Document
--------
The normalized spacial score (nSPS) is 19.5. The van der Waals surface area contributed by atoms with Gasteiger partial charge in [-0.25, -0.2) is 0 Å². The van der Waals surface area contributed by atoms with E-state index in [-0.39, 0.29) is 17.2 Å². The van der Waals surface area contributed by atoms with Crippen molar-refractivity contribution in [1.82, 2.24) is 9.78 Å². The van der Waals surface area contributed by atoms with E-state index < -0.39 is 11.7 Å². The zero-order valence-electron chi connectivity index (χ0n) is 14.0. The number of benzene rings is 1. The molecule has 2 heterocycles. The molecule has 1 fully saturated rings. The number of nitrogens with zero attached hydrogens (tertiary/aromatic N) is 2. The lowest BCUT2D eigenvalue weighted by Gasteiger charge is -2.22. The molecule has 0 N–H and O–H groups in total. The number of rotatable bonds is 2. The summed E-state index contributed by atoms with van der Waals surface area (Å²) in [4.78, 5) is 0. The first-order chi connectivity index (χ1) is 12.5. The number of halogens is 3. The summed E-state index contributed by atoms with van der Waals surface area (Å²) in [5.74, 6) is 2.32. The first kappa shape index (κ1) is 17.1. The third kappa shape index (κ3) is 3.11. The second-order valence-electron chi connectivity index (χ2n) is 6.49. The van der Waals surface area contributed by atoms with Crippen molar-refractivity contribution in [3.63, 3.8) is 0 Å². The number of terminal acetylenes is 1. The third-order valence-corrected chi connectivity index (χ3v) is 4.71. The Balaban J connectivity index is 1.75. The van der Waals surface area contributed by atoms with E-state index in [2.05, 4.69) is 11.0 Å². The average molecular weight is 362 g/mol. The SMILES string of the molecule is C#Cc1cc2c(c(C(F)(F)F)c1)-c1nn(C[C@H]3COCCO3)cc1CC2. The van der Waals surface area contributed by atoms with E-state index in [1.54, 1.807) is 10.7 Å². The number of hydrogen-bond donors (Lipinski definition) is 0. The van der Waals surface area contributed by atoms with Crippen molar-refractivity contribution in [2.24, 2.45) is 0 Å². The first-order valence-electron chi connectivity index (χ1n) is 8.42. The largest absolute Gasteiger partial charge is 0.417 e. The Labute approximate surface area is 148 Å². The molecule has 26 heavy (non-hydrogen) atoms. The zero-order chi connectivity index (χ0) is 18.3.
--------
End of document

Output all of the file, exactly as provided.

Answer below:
The normalized spacial score (nSPS) is 19.5. The van der Waals surface area contributed by atoms with Gasteiger partial charge in [-0.25, -0.2) is 0 Å². The van der Waals surface area contributed by atoms with E-state index in [-0.39, 0.29) is 17.2 Å². The van der Waals surface area contributed by atoms with Crippen molar-refractivity contribution in [1.82, 2.24) is 9.78 Å². The van der Waals surface area contributed by atoms with E-state index < -0.39 is 11.7 Å². The zero-order valence-electron chi connectivity index (χ0n) is 14.0. The number of benzene rings is 1. The molecule has 2 heterocycles. The molecule has 1 fully saturated rings. The number of nitrogens with zero attached hydrogens (tertiary/aromatic N) is 2. The lowest BCUT2D eigenvalue weighted by Gasteiger charge is -2.22. The molecule has 0 N–H and O–H groups in total. The number of rotatable bonds is 2. The summed E-state index contributed by atoms with van der Waals surface area (Å²) in [4.78, 5) is 0. The first-order chi connectivity index (χ1) is 12.5. The number of halogens is 3. The summed E-state index contributed by atoms with van der Waals surface area (Å²) in [5.74, 6) is 2.32. The first kappa shape index (κ1) is 17.1. The third kappa shape index (κ3) is 3.11. The second-order valence-electron chi connectivity index (χ2n) is 6.49. The van der Waals surface area contributed by atoms with Crippen molar-refractivity contribution in [3.63, 3.8) is 0 Å². The number of terminal acetylenes is 1. The third-order valence-corrected chi connectivity index (χ3v) is 4.71. The Balaban J connectivity index is 1.75. The van der Waals surface area contributed by atoms with E-state index in [2.05, 4.69) is 11.0 Å². The average molecular weight is 362 g/mol. The SMILES string of the molecule is C#Cc1cc2c(c(C(F)(F)F)c1)-c1nn(C[C@H]3COCCO3)cc1CC2. The van der Waals surface area contributed by atoms with E-state index in [1.54, 1.807) is 10.7 Å². The number of hydrogen-bond donors (Lipinski definition) is 0. The van der Waals surface area contributed by atoms with Crippen molar-refractivity contribution in [2.24, 2.45) is 0 Å². The first-order valence-electron chi connectivity index (χ1n) is 8.42. The largest absolute Gasteiger partial charge is 0.417 e. The Labute approximate surface area is 148 Å². The molecule has 26 heavy (non-hydrogen) atoms. The zero-order chi connectivity index (χ0) is 18.3.